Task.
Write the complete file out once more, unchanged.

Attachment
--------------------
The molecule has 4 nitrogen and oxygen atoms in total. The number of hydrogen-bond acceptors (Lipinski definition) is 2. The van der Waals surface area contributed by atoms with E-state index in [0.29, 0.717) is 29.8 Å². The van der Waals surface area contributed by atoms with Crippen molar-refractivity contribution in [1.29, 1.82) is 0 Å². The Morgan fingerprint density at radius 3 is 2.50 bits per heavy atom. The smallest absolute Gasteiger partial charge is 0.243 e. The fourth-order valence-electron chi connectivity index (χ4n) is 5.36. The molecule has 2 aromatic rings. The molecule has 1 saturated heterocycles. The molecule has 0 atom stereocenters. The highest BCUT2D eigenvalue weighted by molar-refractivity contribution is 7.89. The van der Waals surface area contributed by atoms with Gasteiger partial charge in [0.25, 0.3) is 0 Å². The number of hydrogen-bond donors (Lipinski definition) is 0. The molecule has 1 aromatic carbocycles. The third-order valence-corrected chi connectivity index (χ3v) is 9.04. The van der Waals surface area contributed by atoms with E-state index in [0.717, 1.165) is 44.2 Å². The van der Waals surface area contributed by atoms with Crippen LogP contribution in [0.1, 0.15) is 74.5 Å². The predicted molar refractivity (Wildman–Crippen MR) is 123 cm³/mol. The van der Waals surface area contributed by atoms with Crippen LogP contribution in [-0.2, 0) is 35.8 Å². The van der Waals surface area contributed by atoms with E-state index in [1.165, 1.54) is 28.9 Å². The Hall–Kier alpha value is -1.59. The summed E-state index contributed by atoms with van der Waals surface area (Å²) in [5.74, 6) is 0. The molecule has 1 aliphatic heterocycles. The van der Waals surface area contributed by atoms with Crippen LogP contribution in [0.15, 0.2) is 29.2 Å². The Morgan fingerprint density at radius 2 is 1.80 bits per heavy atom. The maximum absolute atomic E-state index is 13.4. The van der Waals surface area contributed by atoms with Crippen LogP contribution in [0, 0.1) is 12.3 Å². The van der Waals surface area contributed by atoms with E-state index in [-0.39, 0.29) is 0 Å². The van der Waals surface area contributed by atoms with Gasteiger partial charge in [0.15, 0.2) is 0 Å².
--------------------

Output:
The molecule has 4 nitrogen and oxygen atoms in total. The number of hydrogen-bond acceptors (Lipinski definition) is 2. The van der Waals surface area contributed by atoms with E-state index in [0.29, 0.717) is 29.8 Å². The van der Waals surface area contributed by atoms with Crippen molar-refractivity contribution in [1.29, 1.82) is 0 Å². The Morgan fingerprint density at radius 3 is 2.50 bits per heavy atom. The smallest absolute Gasteiger partial charge is 0.243 e. The fourth-order valence-electron chi connectivity index (χ4n) is 5.36. The molecule has 2 aromatic rings. The molecule has 1 saturated heterocycles. The molecule has 0 atom stereocenters. The highest BCUT2D eigenvalue weighted by molar-refractivity contribution is 7.89. The van der Waals surface area contributed by atoms with Gasteiger partial charge in [0.25, 0.3) is 0 Å². The number of hydrogen-bond donors (Lipinski definition) is 0. The molecule has 1 aromatic carbocycles. The third-order valence-corrected chi connectivity index (χ3v) is 9.04. The van der Waals surface area contributed by atoms with E-state index in [0.717, 1.165) is 44.2 Å². The van der Waals surface area contributed by atoms with Crippen LogP contribution in [0.1, 0.15) is 74.5 Å². The predicted molar refractivity (Wildman–Crippen MR) is 123 cm³/mol. The van der Waals surface area contributed by atoms with Crippen LogP contribution in [-0.2, 0) is 35.8 Å². The van der Waals surface area contributed by atoms with E-state index in [1.165, 1.54) is 28.9 Å². The Hall–Kier alpha value is -1.59. The summed E-state index contributed by atoms with van der Waals surface area (Å²) in [5.74, 6) is 0. The molecule has 1 aliphatic heterocycles. The van der Waals surface area contributed by atoms with Crippen LogP contribution in [0.15, 0.2) is 29.2 Å². The Morgan fingerprint density at radius 2 is 1.80 bits per heavy atom. The maximum absolute atomic E-state index is 13.4. The van der Waals surface area contributed by atoms with Crippen LogP contribution in [0, 0.1) is 12.3 Å². The van der Waals surface area contributed by atoms with E-state index in [-0.39, 0.29) is 0 Å². The van der Waals surface area contributed by atoms with Gasteiger partial charge in [0.15, 0.2) is 0 Å².